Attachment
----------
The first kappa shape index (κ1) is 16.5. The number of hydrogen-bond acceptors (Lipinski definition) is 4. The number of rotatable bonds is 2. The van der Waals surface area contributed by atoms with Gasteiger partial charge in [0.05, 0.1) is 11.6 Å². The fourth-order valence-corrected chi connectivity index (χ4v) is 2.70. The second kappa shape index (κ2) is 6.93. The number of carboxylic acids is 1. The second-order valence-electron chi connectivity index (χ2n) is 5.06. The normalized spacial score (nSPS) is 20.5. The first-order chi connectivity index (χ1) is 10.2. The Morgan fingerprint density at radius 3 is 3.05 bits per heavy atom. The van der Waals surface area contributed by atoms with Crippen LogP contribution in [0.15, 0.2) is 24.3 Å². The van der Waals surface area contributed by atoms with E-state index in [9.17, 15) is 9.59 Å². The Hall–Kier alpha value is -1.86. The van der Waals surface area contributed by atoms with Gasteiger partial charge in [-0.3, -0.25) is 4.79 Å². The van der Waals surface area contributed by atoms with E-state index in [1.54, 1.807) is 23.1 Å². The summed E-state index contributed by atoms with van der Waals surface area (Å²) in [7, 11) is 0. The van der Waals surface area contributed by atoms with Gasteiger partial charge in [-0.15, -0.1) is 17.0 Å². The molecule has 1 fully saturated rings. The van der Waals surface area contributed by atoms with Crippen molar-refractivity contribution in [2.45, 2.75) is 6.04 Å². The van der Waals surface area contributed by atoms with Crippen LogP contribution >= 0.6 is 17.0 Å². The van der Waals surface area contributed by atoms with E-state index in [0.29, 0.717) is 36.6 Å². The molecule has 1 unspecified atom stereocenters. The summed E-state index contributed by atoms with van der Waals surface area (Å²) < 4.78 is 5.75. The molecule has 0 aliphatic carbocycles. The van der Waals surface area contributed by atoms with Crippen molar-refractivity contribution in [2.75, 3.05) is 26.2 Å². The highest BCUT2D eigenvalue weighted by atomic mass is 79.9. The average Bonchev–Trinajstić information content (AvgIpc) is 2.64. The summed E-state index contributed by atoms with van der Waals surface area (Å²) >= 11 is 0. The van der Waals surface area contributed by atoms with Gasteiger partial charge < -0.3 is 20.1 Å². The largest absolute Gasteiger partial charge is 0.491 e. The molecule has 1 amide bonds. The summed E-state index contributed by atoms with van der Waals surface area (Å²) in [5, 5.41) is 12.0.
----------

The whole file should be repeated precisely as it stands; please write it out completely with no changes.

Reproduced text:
The first kappa shape index (κ1) is 16.5. The number of hydrogen-bond acceptors (Lipinski definition) is 4. The number of rotatable bonds is 2. The van der Waals surface area contributed by atoms with Gasteiger partial charge in [0.05, 0.1) is 11.6 Å². The fourth-order valence-corrected chi connectivity index (χ4v) is 2.70. The second kappa shape index (κ2) is 6.93. The number of carboxylic acids is 1. The second-order valence-electron chi connectivity index (χ2n) is 5.06. The normalized spacial score (nSPS) is 20.5. The first-order chi connectivity index (χ1) is 10.2. The Morgan fingerprint density at radius 3 is 3.05 bits per heavy atom. The van der Waals surface area contributed by atoms with Crippen LogP contribution in [0.15, 0.2) is 24.3 Å². The van der Waals surface area contributed by atoms with E-state index in [9.17, 15) is 9.59 Å². The Hall–Kier alpha value is -1.86. The van der Waals surface area contributed by atoms with Gasteiger partial charge in [-0.3, -0.25) is 4.79 Å². The van der Waals surface area contributed by atoms with E-state index in [1.54, 1.807) is 23.1 Å². The summed E-state index contributed by atoms with van der Waals surface area (Å²) in [7, 11) is 0. The van der Waals surface area contributed by atoms with Gasteiger partial charge in [-0.15, -0.1) is 17.0 Å². The molecule has 1 fully saturated rings. The van der Waals surface area contributed by atoms with Crippen molar-refractivity contribution in [2.45, 2.75) is 6.04 Å². The van der Waals surface area contributed by atoms with Crippen LogP contribution >= 0.6 is 17.0 Å². The van der Waals surface area contributed by atoms with E-state index in [0.29, 0.717) is 36.6 Å². The molecule has 1 unspecified atom stereocenters. The summed E-state index contributed by atoms with van der Waals surface area (Å²) < 4.78 is 5.75. The molecule has 0 aliphatic carbocycles. The van der Waals surface area contributed by atoms with Crippen molar-refractivity contribution in [2.75, 3.05) is 26.2 Å². The highest BCUT2D eigenvalue weighted by atomic mass is 79.9. The average Bonchev–Trinajstić information content (AvgIpc) is 2.64. The summed E-state index contributed by atoms with van der Waals surface area (Å²) >= 11 is 0. The van der Waals surface area contributed by atoms with Gasteiger partial charge < -0.3 is 20.1 Å². The largest absolute Gasteiger partial charge is 0.491 e. The molecule has 1 amide bonds. The summed E-state index contributed by atoms with van der Waals surface area (Å²) in [5, 5.41) is 12.0.